Let’s not sugarcoat it:
SEO reporting is a pain in the ass.
There’s mountains of data to sift through, report layouts to fiddle around with, and cleverly-worded solutions to come up with for each problem presented in the report.
Multiply that by however many SEO clients you have, and we’re talking about hours of work.
However, there’s no denying that creating and sending regular SEO reports is one of the most important jobs of an SEO specialist.
It gives your clients a better idea of what you’re actually doing for them, and what’s happening on their site as a result.
Basically, it justifies that they should keep paying you to do their SEO.
So let’s talk about the process of creating a compelling SEO report that’ll impress any client.
What is an SEO report?
An SEO report gives your clients an easily-digestible overview of their site’s current SEO performance and how you intend to make it better.
If you’ve been working on their site’s SEO for a while, the report documents the strategies you’ve implemented over the previous period and their results.
The report should clearly show your client how their site is performing, and justify your current strategy.
The best way to present your results is with data and metrics to help clients make sense of the bigger picture.
Also, consider that not every client will understand how technical SEO works. Therefore, you need to present the report in a way that they’ll easily comprehend—which can be a tall order for SEO specialists.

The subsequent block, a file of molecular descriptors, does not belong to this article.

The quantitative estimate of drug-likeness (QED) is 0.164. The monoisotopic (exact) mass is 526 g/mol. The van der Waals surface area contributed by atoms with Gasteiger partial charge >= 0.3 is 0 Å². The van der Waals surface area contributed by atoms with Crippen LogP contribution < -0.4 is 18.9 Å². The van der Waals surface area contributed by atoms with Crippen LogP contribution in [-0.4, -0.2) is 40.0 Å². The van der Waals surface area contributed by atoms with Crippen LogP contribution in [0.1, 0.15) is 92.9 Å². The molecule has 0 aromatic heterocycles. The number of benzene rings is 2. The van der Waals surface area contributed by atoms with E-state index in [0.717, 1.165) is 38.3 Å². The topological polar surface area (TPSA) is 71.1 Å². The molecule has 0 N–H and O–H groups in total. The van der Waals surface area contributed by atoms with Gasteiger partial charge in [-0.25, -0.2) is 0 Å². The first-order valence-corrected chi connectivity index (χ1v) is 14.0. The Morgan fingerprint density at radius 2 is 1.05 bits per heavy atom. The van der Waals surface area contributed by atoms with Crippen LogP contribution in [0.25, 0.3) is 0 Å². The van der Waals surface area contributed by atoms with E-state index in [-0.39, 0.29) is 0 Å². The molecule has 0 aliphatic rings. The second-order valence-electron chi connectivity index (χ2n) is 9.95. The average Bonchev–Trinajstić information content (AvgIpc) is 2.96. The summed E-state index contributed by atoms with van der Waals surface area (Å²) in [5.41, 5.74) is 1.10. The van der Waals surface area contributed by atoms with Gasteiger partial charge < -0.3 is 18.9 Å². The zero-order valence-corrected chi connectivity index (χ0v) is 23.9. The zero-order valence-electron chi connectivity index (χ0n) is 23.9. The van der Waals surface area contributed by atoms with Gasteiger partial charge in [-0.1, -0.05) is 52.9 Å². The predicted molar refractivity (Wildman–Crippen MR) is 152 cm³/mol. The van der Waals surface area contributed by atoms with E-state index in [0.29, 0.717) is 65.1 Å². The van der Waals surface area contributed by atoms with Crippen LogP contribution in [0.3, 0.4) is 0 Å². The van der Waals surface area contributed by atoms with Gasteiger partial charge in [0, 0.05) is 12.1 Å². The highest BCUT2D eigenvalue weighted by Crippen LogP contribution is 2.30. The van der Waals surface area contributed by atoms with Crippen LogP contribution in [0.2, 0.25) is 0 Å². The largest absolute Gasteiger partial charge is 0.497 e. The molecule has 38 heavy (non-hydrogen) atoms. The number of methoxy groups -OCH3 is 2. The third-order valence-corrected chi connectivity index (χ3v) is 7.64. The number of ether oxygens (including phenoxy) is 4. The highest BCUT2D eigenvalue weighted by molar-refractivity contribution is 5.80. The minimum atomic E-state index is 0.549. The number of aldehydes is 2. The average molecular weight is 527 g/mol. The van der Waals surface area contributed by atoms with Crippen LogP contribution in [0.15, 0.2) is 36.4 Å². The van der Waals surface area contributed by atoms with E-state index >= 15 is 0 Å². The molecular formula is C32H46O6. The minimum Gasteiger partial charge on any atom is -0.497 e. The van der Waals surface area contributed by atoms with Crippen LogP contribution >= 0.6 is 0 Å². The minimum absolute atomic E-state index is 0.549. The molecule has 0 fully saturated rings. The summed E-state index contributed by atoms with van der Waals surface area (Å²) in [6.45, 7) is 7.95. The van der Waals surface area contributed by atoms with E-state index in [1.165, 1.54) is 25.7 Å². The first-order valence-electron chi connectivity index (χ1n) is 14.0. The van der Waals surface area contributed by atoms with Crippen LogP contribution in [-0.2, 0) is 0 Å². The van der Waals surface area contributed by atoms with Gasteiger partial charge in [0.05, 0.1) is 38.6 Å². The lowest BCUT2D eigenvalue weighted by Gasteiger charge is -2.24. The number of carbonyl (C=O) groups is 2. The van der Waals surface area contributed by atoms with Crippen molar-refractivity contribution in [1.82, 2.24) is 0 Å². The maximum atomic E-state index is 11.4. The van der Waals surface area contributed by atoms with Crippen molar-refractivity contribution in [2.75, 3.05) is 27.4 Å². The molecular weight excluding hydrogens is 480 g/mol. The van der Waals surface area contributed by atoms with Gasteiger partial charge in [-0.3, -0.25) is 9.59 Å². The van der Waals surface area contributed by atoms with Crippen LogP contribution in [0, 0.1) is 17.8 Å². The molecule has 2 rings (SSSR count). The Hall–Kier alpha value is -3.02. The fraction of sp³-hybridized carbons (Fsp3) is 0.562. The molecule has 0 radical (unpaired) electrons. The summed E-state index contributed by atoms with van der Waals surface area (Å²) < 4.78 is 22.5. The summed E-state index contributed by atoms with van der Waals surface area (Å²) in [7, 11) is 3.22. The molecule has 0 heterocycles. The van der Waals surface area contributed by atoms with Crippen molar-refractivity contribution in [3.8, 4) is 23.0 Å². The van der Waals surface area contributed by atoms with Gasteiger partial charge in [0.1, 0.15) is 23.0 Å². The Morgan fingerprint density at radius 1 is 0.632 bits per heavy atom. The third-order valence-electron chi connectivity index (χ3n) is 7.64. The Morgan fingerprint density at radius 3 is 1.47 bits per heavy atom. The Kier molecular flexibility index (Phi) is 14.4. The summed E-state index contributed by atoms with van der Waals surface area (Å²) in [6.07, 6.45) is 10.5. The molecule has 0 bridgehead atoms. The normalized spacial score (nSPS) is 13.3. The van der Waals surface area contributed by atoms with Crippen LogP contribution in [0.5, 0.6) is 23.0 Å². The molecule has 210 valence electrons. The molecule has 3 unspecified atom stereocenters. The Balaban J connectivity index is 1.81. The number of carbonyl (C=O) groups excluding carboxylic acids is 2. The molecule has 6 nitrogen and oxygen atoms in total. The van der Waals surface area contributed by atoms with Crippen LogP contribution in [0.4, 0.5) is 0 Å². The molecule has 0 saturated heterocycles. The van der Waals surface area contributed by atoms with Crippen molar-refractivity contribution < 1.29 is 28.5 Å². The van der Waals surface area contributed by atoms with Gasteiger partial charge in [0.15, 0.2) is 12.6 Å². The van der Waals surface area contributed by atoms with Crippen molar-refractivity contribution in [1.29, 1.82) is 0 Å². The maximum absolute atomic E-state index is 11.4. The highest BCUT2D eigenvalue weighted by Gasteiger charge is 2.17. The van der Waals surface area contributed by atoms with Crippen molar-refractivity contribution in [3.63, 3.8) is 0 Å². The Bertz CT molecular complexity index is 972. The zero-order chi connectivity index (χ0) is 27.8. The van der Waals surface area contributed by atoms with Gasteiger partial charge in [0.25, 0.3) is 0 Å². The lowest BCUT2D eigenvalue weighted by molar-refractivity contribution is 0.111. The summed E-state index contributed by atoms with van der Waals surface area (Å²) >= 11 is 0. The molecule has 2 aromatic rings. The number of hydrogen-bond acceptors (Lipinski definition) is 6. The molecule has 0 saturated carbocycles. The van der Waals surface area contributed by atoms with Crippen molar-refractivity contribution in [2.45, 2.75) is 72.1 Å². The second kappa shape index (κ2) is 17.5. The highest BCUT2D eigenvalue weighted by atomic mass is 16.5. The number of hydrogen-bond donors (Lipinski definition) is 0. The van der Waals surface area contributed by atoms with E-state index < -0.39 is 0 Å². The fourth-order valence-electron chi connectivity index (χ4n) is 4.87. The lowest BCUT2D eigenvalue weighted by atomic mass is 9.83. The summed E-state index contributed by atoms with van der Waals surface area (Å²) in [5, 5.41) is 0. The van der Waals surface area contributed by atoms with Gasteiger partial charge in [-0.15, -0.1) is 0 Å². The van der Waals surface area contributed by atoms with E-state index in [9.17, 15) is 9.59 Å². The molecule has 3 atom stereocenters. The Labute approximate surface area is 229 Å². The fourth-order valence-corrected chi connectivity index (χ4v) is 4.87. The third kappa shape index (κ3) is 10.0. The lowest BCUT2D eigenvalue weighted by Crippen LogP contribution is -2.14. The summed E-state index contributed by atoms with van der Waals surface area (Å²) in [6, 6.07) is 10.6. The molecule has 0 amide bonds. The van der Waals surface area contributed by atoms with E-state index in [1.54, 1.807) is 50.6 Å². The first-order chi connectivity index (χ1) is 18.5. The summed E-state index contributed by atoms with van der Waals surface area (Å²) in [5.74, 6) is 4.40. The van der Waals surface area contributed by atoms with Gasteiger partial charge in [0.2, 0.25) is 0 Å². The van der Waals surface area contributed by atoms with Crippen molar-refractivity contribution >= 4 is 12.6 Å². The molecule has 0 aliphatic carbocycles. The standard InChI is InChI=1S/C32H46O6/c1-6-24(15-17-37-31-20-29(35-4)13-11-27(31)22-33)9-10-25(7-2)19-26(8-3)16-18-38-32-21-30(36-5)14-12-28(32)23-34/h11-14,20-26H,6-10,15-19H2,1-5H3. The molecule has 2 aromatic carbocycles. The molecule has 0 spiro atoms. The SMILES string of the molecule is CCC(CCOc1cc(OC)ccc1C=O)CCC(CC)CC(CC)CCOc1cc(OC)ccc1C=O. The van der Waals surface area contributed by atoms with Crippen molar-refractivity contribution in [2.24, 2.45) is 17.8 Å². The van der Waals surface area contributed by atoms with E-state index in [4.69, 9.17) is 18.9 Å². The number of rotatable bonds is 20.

It’s also important to remember that every client will require a different SEO strategy, have different objectives, and present different challenges. So, make sure the information you put in the report is customized to the client.
(We’ll come to the free report template shortly, which you can customize with ease.)
But while every client is unique, if they’re looking to improve their online presence with SEO, then their ultimate goals are the same:
Get more organic traffic to their site, and get more conversions from that traffic.
So, everything you present in your report should relate back to these two main goals.
What to include in an SEO report
Your SEO report should include the data points we’ll discuss below.
These are all commonplace in the industry and will give your client a full picture of how their site is performing, and how you plan to keep improving it.
Having a thorough understanding of each of these factors will help you create better reports for your clients.
An on-page audit will tell you what changes need to be made on the site itself. It’s a good place to start because fixes are relatively simple, and clients will be able to see the changes right away.
Some clients may have no idea about how on-page issues could be holding them back, so the audit can help you shed light on your client’s poor online presence.
It’s also a good way to start off your report with a bang, with a list of issues you’ve identified and an action plan to resolve them.
Some of the main factors you want to focus on in your on-page audit include:
- Broken links. Search engines don’t like pages with broken links. They see it as a sign that your pages aren’t on par with what they expect from a high-quality site.